• Thousands of women and babies get very sick each year from hypertensive pregnancy disorders such as preeclampsia, which can also occur in the days or weeks following delivery. A team at the University of Pennsylvania Perelman School of Medicine is harnessing the convenience of smartphones, wireless blood pressure monitoring technology, and electronic health records (EHRs) to more closely monitor the blood pressure of post-partum patients after they go home from the hospital.

    Still in its early stages, the project ultimately intends to show that tracking patients’ blood pressure in the first seven days following delivery—the time in which complications from high blood pressure in pregnancy are most likely to occur—can help identify health problems early and improve outcomes.

    Using Apple HealthKit, an iOS-based protocol that enables people to capture and share vital signs and other health data on their iPhones, patients in the project send blood pressure data taken with a wireless blood pressure device twice daily to Penn clinicians. They also see a nurse for a blood pressure check one week after delivery, which is the current standard of care at Penn Medicine for patients who have high blood pressure post-partum. Patients without iPhones can still report data through online tools, but the process isn’t as seamless as it is through the Apple Health app, according to the principal investigator, Chileshe Nkonde-Price, MD, MRCP, cardiologist and faculty at Penn Medicine Center for Healthcare Innovation.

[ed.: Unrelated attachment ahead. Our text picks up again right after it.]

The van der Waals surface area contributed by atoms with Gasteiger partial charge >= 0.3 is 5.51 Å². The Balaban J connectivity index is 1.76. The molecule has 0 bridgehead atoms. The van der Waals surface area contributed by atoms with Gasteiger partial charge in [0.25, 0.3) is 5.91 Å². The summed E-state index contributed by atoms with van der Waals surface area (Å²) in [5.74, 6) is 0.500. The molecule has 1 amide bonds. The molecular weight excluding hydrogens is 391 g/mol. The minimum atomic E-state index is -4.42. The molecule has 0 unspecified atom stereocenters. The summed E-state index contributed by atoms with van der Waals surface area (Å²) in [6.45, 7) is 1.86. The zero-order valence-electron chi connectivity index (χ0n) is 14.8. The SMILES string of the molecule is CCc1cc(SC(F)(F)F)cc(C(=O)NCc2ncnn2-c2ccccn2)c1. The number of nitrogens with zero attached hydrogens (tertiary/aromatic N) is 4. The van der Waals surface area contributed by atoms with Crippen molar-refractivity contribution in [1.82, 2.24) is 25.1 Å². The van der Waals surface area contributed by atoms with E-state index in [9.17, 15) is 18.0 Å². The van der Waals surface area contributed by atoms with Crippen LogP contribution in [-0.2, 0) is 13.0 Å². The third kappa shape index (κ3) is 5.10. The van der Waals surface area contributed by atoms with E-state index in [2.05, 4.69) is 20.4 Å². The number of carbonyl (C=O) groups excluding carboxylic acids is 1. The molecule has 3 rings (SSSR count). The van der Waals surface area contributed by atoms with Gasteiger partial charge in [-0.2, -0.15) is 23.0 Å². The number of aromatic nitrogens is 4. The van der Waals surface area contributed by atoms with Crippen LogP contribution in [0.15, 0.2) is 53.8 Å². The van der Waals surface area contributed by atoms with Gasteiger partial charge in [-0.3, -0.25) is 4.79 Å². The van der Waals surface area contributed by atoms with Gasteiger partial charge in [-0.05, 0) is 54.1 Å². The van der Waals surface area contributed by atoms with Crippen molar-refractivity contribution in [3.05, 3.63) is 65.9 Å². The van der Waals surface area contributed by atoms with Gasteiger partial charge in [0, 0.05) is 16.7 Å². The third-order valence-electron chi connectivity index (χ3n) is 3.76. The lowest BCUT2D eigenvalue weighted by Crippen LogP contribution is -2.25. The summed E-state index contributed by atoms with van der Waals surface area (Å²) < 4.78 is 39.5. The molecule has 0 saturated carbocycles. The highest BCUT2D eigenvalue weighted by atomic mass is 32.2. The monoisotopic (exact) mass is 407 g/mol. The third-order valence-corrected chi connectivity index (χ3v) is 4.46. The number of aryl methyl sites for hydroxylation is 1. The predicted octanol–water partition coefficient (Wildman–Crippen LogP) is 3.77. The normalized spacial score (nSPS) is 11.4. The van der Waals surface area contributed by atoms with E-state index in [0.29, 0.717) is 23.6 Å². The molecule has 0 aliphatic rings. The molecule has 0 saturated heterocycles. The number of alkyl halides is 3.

The data is fed into patients’ records in PennChart, an Epic Systems electronic health record used by Penn Medicine. The project currently is in the proof-of-concept phase. Researchers are gathering data on the characteristics of participating patients, whether the data is timely, and whether patients are compliant. Anecdotally, the project already is making a difference in patients’ health, said Nkonde-Price. One example:  Nkonde-Price received an EHR alert notifying her of a patient’s dangerously high blood pressure, prompting her to call the patient to advise that she immediately reach out to her treating physician. The patient was admitted to the hospital for treatment of post-partum preeclampsia, a very rare condition.

    “It’s very rare, but very bad things can happen,” said Nkonde-Price. “The patient felt as if she would have stayed at home longer if she had not been in the trial, pushing off her headache and visual symptoms just from being overwhelmed and exhausted.”

    This is the first in a series of stories on NQF’s website that will look at innovations to capture data and measurement to improve healthcare.

 
 
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